Cultural differences (and similarities) in international M&A practice
For me, one of the nicest aspects of being an M&A lawyer is the international dimension. ‘International’ can mean that I guide a foreign client through a purchase or participation in the Netherlands, provide advice to a Dutch client looking to go beyond the borders or become involved if interest in a Dutch company is expressed from abroad.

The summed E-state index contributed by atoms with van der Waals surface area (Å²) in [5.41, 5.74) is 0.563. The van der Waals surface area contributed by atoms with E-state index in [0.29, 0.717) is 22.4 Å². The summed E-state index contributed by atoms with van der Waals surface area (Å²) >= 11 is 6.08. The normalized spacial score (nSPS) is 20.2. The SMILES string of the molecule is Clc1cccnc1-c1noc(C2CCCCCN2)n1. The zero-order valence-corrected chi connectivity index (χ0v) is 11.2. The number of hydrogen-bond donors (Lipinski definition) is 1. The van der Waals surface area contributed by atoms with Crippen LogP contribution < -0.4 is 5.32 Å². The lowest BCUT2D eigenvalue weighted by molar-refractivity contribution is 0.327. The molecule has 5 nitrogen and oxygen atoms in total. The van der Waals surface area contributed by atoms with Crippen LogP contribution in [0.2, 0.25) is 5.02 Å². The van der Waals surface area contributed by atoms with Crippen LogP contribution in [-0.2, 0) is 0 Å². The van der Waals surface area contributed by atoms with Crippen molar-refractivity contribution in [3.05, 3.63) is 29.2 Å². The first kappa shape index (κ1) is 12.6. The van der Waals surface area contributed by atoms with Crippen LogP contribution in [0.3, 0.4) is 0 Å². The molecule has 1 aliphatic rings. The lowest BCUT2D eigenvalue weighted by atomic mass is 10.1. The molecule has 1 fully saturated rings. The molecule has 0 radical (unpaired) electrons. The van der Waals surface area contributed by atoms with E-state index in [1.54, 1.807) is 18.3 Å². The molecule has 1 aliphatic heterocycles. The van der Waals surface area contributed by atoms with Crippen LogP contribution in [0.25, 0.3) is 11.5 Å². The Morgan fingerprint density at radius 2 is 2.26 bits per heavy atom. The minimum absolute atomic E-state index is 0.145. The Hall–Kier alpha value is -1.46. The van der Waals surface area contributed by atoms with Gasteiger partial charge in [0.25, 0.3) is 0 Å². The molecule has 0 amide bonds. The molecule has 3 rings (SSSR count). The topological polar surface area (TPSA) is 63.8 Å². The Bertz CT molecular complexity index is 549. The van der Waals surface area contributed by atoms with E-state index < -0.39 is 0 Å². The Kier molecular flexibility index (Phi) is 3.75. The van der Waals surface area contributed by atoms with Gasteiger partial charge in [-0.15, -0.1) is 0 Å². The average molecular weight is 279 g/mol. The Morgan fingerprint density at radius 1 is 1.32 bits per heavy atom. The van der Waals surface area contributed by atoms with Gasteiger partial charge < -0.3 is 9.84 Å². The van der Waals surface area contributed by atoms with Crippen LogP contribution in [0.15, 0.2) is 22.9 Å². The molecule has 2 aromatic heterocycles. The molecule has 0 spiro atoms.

In these cases, the added value of a local lawyer isn’t just the specialised knowledge he or she has about the local laws. Advice about business and personal customs is handy as well. Even if we’re not always aware of them, the differences can be enormous. When a foreign client received an e-mail from a Dutch seller, for instance, and wondered why this manager had responded so rudely, I was there to reassure him. The e-mail was an example of the characteristic bluntness of some of my compatriots, and my client wasn’t used to this. Clients also like to have the feeling that organisations such as the local land registry or trade register are reliable. In the Netherlands, we tend to take this for granted, but organisations in foreign countries are not always so dependable. I’ve seen many documents covered with ribbons and stamps which, in the end, proved to be worthless. A piece of paper from a chamber of commerce in the Netherlands may not look as impressive, but you can trust it. That’s important to clients.Cultural differences already play a key role in domestic transactions in terms of whether the cooperation succeeds or fails. The effect is all the greater in an international context. Books have been written and theories developed about how to ensure success. Yet international cultural differences are often the reason why the added value which parties had anticipated is not achieved or the cooperation even proves to be a bust. A lack of attention to these differences beforehand and a lack of sufficiently strong leadership to make employees enthusiastic about the international integration are sometimes cited as additional causes.The importance of cultural differences cannot therefore be underestimated. The legal aspect is just one difference, but that’s what lawyers are confronted with the most. To be sure, there are similarities, too: The lawyers generally work hard and often in similar ways, and they are very much engaged in the transactions they are guiding. Should a problem unexpectedly arise, the lawyers will be able to communicate with each other and come up with a solution fast. Still, the differences remain. Thus, in negotiations with foreign parties, knowledge of, say, negotiation practices, the value of promises, and contract styles is essential. For clients, it’s good to know that they’re working with lawyers with international experience, who know the lay of the land. Being able to build on an international network of trusted advisers who are at the ready and who can point out the major issues in diverse areas is likewise invaluable. Because, before you know it, a transaction might suddenly be halted for three business days due to the fact that the Pope’s in town! Or the local archivist will need at least 12 weeks to dig up a simple document. Or a contract negotiated with someone who had been seen as the ‘CEO’ turns out to be meaningless, as he’s got three other bosses above him.The nicest cultural differences are the ones which don’t come as surprises.